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How to ask an AI model. Please?

six good techniques for prompt engineering

“Prompt engineering,” or the art of asking the right question in the right way, is somewhat like being a manager and asking your subordinates to work. For example, if you’re working with a Generative Artificial Intelligence model and you want it to write a cover letter for a job, you don’t just tell it to “write something.” You give it a well-constructed prompt, showing your resume and describing the job you’re applying for. Prompt engineering is about how to provide information to a model, and how to ask for results. But it’s not an abstract art: just a few years after the emergence of generative models, hundreds of scientific articles have already been written on the subject. Fortunately, on February 5, 2024, an excellent review of these articles was published. It is about 8 pages long, easy to read, but we realize it’s not for everyone! So, we thought of extracting the 6 most important techniques and adding some examples.

1. Zero-Shot Prompting: The most immediate use. It’s a bit like walking into a room where there’s an intern and asking them a point-blank question. You present the model with a task it has never seen before, without any examples, and it uses what it already knows to make a guess. For instance, you could ask an AI: “What is the best cold brew coffee on the market?” without ever having taught the model anything about coffee, extraction methods, and how humans appreciate good flavors.

2. Few-Shot Prompting: This is like giving the AI a little help. Instead of sending it blindly into the task, you provide some examples to help it understand what you’re looking for. Say you’re teaching the AI animal sounds. You might say: “A dog goes ‘woof,’ a cat goes ‘meow,’ what does a cow do?” With these few examples, the AI grasps the concept and can respond: “A cow goes ‘moo’.” This technique is, in our opinion, essential. Providing examples to the model infinitely improves the responses.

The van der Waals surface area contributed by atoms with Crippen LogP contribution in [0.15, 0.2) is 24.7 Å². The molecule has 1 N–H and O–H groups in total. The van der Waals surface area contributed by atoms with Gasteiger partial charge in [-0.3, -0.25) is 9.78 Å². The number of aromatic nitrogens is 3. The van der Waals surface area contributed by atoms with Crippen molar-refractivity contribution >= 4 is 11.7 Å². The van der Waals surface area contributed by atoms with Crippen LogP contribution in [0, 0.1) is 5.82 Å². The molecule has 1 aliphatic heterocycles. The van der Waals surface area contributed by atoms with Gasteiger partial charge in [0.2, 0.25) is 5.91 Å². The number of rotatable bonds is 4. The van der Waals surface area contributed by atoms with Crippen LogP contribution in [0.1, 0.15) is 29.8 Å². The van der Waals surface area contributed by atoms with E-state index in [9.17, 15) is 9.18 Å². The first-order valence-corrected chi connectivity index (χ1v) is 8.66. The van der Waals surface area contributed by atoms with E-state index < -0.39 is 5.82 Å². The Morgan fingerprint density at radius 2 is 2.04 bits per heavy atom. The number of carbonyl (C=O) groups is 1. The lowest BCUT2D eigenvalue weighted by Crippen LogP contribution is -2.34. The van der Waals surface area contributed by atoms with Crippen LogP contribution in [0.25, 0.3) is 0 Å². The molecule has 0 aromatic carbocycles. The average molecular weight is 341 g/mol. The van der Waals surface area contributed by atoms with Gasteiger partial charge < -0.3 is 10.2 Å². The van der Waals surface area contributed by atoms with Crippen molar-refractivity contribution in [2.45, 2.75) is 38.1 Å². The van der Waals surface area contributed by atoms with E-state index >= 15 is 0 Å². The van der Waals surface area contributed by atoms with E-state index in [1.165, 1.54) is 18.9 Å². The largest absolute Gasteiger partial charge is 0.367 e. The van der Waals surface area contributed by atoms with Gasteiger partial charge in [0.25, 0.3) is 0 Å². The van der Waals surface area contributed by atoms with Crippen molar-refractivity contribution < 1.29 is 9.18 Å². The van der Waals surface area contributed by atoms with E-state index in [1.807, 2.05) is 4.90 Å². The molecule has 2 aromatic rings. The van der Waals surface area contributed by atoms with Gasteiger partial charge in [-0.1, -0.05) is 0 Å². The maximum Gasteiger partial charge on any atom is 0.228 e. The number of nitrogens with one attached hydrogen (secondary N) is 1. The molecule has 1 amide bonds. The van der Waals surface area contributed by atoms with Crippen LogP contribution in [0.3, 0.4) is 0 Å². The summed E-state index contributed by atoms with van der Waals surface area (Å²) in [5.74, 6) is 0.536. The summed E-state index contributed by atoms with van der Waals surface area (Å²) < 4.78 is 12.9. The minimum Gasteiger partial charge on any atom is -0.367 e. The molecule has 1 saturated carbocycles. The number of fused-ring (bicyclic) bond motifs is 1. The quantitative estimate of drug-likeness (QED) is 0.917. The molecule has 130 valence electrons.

3. Chain of Thought Prompting (CoT): Sometimes, problems require a bit of step-by-step reflection. CoT is like encouraging the AI to think out loud as it solves a problem. Imagine a complex math problem like: “If you have 5 apples and you give away 2, how many do you have left?” You wouldn’t believe it, but adding “Break down the problem and reason step by step” allows the model to perform calculations it otherwise wouldn’t.

4. Retrieval-Augmented Generation (RAG): It’s not exactly prompt engineering, but we can’t help but mention it. Have you ever used a cheat sheet during a test? That’s RAG for AI. Faced with a question, the AI pulls in extra information from a vast database to enrich its answer. So, if you ask: “Who was the first person on the moon?” the AI might pull in extra details about the Apollo 11 mission to give you a more comprehensive answer.

5. Self-Consistency: This technique is like double-checking your work in a test to make sure the answers are consistent. You tell the model to generate multiple answers to a problem, and then compare them to find the most coherent solution. So, if it’s solving a riddle, it might propose several hypotheses and then focus on the one that makes the most sense based on what it knows.

6. Be kind: This means you should always say “Please” when asking and “Thank you. Could you now…” when re-asking. This technique actually is not in the review—it comes from my gramma. But, believe it or not, we noticed that it works also with GPTs, not just people!

Happy prompting everyone!